The Performance Indicators for Effective Principal Leadership in Improving Student Achievement have been developed by Colleen Seremet, Assistant Superintendent, Dorchester County Public Schools; Bonnie Ward, Assistant Superintendent of Curriculum, Kent County Public Schools; Carol Williamson, Assistant Superintendent, Curriculum and Instruction, Queen Anne’s County Public Schools; and Lani Hall Seikaly,
Project Director for the School Improvement in Maryland Web site. The performance indicators are intended to provide clarity and specificity about the skills, beliefs, and knowledge a principal needs to demonstrate effective leadership in improving student achievement.
We are sharing them in draft form in the hope that you will share your thoughts and ideas about these critical principal performance behaviors. Please email Lani Seikaly, email@example.com, with your input.
Five performance areas have been identified as the critical leadership skills a principal must demonstrate to effectively lead a school in improving student achievement.
Creating a collaborative environment has been described as the “single most important factor”
for successful school improvement initiatives. Virtually all contemporary school reformers call
for increased opportunities for teacher collaboration. Student achievement is likely to be
greatest where teachers and administrators work together, in small groups and school-wide, to
identify sources of student success and then struggle collectively to implement school
improvement. Creating and sustaining change requires creating a critical mass of educators
within the school who are willing and able to function as change agents.
Understanding what your data tells you about where your school is performing relative to school
and district goals is a first step in data analysis. Seeking to understand why your data looks like
it does is the second component. Principals need to model for and train staff to regularly collect,
analyze and use data to inform instruction. Principals need to solicit the input of the major
constituents (teachers, administrators, parents, and students) to ensure that all perceptions
and attitudes are represented in this process.
Stephen R. Covey in The Seven Habits of Highly Effective People reminds us, “To begin
with the end in mind means to start with a clear understanding of your destination. It means to
know where you’re going so that you better understand where you are now so that the steps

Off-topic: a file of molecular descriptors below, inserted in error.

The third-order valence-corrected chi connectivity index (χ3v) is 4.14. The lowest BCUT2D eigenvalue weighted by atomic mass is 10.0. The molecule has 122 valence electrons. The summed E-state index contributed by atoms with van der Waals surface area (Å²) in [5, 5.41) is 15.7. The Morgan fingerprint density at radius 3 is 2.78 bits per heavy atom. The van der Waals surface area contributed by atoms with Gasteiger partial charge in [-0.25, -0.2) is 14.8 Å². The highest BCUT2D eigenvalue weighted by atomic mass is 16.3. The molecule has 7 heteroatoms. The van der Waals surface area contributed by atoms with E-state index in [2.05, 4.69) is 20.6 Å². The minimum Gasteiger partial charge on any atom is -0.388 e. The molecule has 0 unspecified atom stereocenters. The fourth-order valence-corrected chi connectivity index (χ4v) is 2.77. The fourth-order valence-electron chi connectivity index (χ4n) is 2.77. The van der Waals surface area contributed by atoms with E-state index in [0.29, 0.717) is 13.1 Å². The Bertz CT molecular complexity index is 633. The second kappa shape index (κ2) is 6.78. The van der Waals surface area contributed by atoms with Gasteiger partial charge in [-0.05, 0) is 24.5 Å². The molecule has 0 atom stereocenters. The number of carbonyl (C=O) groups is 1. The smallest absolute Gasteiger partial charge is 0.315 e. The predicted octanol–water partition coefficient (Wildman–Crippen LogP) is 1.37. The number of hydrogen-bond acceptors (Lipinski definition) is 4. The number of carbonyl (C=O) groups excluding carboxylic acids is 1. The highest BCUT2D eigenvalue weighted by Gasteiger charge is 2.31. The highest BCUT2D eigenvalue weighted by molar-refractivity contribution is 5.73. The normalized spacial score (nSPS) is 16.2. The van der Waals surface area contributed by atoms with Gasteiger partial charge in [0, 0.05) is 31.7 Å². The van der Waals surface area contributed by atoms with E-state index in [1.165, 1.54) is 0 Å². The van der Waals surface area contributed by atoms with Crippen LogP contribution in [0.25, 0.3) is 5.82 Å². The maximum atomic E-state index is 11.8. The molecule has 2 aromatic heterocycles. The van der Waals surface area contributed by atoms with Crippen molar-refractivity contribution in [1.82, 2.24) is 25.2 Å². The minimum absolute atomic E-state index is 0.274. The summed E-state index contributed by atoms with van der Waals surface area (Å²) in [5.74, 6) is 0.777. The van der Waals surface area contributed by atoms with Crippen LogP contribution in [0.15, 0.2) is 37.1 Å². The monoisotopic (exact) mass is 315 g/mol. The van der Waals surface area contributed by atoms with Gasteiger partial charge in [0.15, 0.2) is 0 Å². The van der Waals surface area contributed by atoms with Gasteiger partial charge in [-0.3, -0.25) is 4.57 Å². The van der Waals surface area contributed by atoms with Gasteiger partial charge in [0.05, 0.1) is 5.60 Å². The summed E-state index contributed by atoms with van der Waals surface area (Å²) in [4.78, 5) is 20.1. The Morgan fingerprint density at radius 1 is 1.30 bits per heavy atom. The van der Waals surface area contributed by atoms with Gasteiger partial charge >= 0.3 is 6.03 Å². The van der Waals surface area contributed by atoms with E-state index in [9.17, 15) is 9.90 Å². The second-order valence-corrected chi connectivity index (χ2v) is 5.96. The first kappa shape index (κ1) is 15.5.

you take are always in the right direction.” Principals need to lead their school through the
process of identifying school improvement goals and objectives in alignment with school district
and state standards, and of determining the strategies that will promote the attainment of those
goals. Strategies are an enormous investment of resources (both time and money), so schools
need to be rigorous in their evaluation and selection of school improvement strategies to ensure
a wise investment. Principals also need to build the capacity of their staff to implement
strategies by identifying staff needs and providing appropriate staff development opportunities.
Even clearly stated curricular goals will lose their potential to drive the efforts of a school if no
effort is made to collect and analyze accurate information about student achievement that is
reflective of those goals. In most organizations, what gets monitored gets done. Staff learn
what principals value by observing what they pay attention to. Paying attention to the core
values and priority goals of the school is the most important way for leaders to communicate
effectively. When a school devotes considerable time and effort to the continual assessment of a
particular condition or outcome, it notifies all members that the condition or outcome is
considered important. Conversely, inattention to monitoring a particular factor in a school
indicates that it is less than essential, regardless of how often its importance is verbalized.
Schools are notorious for having an expansive list of priorities that change frequently, are
monitored infrequently, and leave the teacher without a clear sense of what is important for
them to emphasize in their classrooms. Effective principals understand the importance of focus
and help ensure that all parts of the school community are aware of and in alignment with the
school’s improvement efforts to improve student learning. They understand that all parts of the
school and school district system are interconnected and that it is critical to align school goals
with district and state standards and goals.
The allocation of time is one of the truest tests of what is really important in any organization. The time
devoted to an issue on both the annual calendar and within the daily schedule of an organization tells
its people what is really valued. All resources need to be managed in alignment with student
achievement goals. Successful principals keep the focus on school improvement efforts and align time,
money, and staff development opportunities with the improvement goals.